Several companies that profited from stay-at-home orders that forced many people to work from home now face a severe drop in their market value.
Given how both schools and offices have reopened – either at full or partial capacity – the companies that made the shift from physical to virtual workplaces possible are seeing their stock prices plummet.
The Problem with Peloton
Exercise equipment company Peloton is one such victim of the drop. The company’s stock price fell by nearly 9% as trading ended on Tuesday, May 10th, while sales of its products went down by 15% from last year.
Peloton lost $757 million at the end of the first quarter of 2022, and its executives are desperately trying to keep it afloat. In a letter to the company’s stockholders, CEO Barry McCarthy admitted that Peloton was thinly capitalized for its size and that the company had grown much too fast throughout the pandemic.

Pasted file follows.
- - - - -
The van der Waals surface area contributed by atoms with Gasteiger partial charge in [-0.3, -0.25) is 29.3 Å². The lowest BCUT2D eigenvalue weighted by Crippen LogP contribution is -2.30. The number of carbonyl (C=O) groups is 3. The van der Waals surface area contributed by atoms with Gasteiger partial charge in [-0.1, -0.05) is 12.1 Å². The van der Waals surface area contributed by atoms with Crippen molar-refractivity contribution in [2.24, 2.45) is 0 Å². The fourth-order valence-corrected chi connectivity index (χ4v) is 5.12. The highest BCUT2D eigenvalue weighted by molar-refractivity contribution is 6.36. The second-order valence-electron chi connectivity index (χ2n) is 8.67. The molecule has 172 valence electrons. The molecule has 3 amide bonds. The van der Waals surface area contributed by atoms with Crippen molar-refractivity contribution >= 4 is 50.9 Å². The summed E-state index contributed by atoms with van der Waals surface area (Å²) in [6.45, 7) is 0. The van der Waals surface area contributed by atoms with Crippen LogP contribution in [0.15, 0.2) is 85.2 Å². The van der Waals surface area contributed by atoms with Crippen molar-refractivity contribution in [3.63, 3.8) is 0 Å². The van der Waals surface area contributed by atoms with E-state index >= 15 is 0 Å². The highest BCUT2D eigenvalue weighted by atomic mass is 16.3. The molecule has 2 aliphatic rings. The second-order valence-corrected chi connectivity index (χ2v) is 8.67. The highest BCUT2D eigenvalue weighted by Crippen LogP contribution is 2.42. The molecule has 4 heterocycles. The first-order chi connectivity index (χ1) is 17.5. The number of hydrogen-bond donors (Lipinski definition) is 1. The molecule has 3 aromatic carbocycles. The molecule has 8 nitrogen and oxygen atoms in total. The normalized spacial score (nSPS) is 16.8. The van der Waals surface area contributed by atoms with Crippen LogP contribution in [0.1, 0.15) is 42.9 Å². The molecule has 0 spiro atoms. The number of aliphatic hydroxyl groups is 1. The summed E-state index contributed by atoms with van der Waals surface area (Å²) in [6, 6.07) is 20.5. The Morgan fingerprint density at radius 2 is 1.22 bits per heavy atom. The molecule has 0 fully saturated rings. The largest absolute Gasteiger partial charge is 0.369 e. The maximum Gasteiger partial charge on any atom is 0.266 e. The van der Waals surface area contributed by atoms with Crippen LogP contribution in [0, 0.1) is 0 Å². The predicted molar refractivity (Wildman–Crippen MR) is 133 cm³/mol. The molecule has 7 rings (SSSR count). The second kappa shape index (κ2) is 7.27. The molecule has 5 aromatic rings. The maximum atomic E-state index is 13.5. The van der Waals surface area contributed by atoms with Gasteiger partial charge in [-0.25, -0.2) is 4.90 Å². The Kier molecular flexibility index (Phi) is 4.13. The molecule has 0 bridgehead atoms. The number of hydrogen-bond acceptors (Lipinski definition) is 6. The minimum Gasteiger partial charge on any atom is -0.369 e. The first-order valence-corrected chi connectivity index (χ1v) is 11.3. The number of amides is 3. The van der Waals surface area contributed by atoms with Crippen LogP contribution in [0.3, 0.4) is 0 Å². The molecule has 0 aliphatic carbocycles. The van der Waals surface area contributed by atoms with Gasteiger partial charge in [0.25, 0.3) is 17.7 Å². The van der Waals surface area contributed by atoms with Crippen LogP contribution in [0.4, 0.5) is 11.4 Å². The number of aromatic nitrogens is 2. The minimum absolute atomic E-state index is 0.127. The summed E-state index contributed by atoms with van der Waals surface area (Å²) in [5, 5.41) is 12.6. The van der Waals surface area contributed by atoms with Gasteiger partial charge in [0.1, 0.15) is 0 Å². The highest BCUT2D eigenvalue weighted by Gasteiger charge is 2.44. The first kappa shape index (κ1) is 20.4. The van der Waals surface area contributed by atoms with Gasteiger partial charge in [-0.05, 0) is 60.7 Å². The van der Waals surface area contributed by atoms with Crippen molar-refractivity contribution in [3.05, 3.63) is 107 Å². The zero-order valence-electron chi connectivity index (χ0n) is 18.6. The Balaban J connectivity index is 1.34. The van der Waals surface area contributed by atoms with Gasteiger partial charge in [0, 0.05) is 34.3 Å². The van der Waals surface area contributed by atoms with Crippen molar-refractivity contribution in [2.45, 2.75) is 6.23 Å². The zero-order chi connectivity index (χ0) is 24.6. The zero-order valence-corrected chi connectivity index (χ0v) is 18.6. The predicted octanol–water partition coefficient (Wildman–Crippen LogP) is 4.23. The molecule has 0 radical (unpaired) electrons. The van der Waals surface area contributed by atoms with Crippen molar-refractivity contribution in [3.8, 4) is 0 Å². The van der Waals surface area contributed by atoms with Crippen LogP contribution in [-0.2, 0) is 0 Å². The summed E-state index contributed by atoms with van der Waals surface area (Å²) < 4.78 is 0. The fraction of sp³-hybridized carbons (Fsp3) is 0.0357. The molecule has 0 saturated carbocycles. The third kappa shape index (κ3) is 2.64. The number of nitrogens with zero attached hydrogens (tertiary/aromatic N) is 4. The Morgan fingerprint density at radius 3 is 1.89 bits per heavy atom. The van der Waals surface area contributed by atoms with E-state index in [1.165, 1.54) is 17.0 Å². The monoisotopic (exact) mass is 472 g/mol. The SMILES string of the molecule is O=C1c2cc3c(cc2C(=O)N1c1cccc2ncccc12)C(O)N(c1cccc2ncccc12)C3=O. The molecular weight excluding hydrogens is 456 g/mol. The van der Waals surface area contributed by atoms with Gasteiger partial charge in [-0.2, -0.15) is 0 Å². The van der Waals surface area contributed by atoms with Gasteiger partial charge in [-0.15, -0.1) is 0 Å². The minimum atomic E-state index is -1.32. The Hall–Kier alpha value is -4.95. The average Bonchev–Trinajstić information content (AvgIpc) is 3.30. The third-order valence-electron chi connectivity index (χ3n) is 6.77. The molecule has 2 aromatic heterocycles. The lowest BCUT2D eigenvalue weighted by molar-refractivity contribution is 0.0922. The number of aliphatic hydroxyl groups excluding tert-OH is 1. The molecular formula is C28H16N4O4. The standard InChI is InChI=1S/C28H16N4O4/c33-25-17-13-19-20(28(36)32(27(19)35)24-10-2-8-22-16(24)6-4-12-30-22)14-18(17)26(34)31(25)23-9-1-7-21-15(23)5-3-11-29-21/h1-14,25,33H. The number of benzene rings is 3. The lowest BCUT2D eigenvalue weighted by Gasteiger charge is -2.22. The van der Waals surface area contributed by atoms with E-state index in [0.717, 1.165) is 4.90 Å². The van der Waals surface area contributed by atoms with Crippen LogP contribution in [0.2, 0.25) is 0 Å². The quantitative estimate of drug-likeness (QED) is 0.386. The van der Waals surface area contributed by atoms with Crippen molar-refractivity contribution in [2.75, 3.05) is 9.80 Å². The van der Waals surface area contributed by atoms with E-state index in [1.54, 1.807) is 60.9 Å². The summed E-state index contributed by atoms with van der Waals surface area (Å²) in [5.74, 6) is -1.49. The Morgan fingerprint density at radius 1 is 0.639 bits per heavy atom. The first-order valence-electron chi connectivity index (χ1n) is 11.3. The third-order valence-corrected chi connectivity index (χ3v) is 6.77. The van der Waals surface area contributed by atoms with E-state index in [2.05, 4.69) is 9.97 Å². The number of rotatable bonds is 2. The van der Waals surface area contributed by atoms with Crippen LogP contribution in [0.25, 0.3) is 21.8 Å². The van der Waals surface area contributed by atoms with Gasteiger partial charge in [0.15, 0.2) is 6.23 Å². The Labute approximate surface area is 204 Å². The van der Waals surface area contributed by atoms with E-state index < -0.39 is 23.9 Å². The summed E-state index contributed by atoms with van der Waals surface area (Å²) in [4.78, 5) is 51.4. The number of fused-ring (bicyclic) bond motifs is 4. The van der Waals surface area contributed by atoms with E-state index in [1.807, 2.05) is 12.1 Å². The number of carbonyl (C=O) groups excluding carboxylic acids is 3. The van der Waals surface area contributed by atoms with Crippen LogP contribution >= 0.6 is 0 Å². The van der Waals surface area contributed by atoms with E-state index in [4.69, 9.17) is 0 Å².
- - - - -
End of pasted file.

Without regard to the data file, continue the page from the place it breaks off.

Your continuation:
McCarthy, who took over from Peloton founder John Foley earlier this year, also stated that the company’s value is now down to $4.3 billion – a significant drop from its peak value of nearly $49 billion in January of last year and its shares are down by 64%
While company executives say that Peloton currently has too much inventory on hand compared to demand, analysts note that the company’s woes over the past year have contributed to its downfall over the past year. It may be recalled that Peloton recalled 125,000 of its Tread and Tread+ workout machines following the accidental death of a six-year-old child who was pulled beneath the rear of a Peloton treadmill.
Recalls were also done in the United Kingdom when it was noted that the touchscreen on the Tread could fall and cause injury.
So Much for Zoom
But Peloton is not the only company that profited during the height of the pandemic that’s now facing an uncertain future. For example, shares for Zoom Video, the company behind what has become the teleconferencing app of choice across the globe, are currently down by 51%.
CFO Kelly Steckelberg said that Zoom had not lost any significant customers in a statement. However, she also noted that companies are no longer as eager to buy their services as people are returning to their physical workplaces, thus reducing the need for teleconferencing.
That said, Zoom plans to pivot from its current position as a teleconferencing app into a wider, more collaborative platform for the modern workplace.